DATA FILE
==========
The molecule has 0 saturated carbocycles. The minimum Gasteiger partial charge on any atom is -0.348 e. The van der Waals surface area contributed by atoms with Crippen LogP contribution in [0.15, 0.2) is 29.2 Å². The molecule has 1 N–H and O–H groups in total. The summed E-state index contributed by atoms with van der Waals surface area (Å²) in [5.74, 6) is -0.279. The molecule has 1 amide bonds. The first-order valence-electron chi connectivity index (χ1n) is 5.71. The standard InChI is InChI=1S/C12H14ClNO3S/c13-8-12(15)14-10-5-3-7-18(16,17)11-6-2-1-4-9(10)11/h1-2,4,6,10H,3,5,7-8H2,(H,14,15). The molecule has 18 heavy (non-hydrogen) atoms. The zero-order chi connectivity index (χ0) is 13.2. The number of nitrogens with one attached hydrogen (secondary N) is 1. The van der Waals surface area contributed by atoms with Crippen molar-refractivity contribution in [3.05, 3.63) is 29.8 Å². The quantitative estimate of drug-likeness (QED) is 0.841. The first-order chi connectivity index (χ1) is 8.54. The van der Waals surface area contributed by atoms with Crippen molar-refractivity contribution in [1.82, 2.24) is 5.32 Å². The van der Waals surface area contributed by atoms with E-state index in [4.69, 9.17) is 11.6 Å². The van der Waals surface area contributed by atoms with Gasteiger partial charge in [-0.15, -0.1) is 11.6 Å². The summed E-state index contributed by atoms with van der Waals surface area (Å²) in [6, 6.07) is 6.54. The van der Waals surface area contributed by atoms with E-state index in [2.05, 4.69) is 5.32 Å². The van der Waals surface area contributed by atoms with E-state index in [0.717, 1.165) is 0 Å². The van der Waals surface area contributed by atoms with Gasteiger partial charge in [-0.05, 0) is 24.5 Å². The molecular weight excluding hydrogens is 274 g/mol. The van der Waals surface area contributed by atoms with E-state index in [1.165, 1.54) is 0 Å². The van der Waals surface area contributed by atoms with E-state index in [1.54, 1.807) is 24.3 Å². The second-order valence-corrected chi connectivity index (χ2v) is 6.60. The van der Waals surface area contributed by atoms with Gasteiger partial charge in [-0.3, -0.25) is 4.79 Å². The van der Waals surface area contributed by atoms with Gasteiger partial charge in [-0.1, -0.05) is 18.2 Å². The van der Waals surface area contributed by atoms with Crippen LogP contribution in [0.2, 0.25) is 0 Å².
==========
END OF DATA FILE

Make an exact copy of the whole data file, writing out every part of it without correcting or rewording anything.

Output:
The molecule has 0 saturated carbocycles. The minimum Gasteiger partial charge on any atom is -0.348 e. The van der Waals surface area contributed by atoms with Crippen LogP contribution in [0.15, 0.2) is 29.2 Å². The molecule has 1 N–H and O–H groups in total. The summed E-state index contributed by atoms with van der Waals surface area (Å²) in [5.74, 6) is -0.279. The molecule has 1 amide bonds. The first-order valence-electron chi connectivity index (χ1n) is 5.71. The standard InChI is InChI=1S/C12H14ClNO3S/c13-8-12(15)14-10-5-3-7-18(16,17)11-6-2-1-4-9(10)11/h1-2,4,6,10H,3,5,7-8H2,(H,14,15). The molecule has 18 heavy (non-hydrogen) atoms. The zero-order chi connectivity index (χ0) is 13.2. The number of nitrogens with one attached hydrogen (secondary N) is 1. The van der Waals surface area contributed by atoms with Crippen molar-refractivity contribution in [3.05, 3.63) is 29.8 Å². The quantitative estimate of drug-likeness (QED) is 0.841. The first-order chi connectivity index (χ1) is 8.54. The van der Waals surface area contributed by atoms with Crippen molar-refractivity contribution in [1.82, 2.24) is 5.32 Å². The van der Waals surface area contributed by atoms with E-state index in [4.69, 9.17) is 11.6 Å². The van der Waals surface area contributed by atoms with Gasteiger partial charge in [-0.15, -0.1) is 11.6 Å². The summed E-state index contributed by atoms with van der Waals surface area (Å²) in [6, 6.07) is 6.54. The van der Waals surface area contributed by atoms with E-state index in [2.05, 4.69) is 5.32 Å². The van der Waals surface area contributed by atoms with E-state index in [0.717, 1.165) is 0 Å². The van der Waals surface area contributed by atoms with Gasteiger partial charge in [-0.05, 0) is 24.5 Å². The molecular weight excluding hydrogens is 274 g/mol. The van der Waals surface area contributed by atoms with E-state index in [1.165, 1.54) is 0 Å². The van der Waals surface area contributed by atoms with E-state index in [1.54, 1.807) is 24.3 Å². The second-order valence-corrected chi connectivity index (χ2v) is 6.60. The van der Waals surface area contributed by atoms with Gasteiger partial charge in [-0.3, -0.25) is 4.79 Å². The van der Waals surface area contributed by atoms with Gasteiger partial charge in [-0.1, -0.05) is 18.2 Å². The van der Waals surface area contributed by atoms with Crippen LogP contribution in [0.2, 0.25) is 0 Å².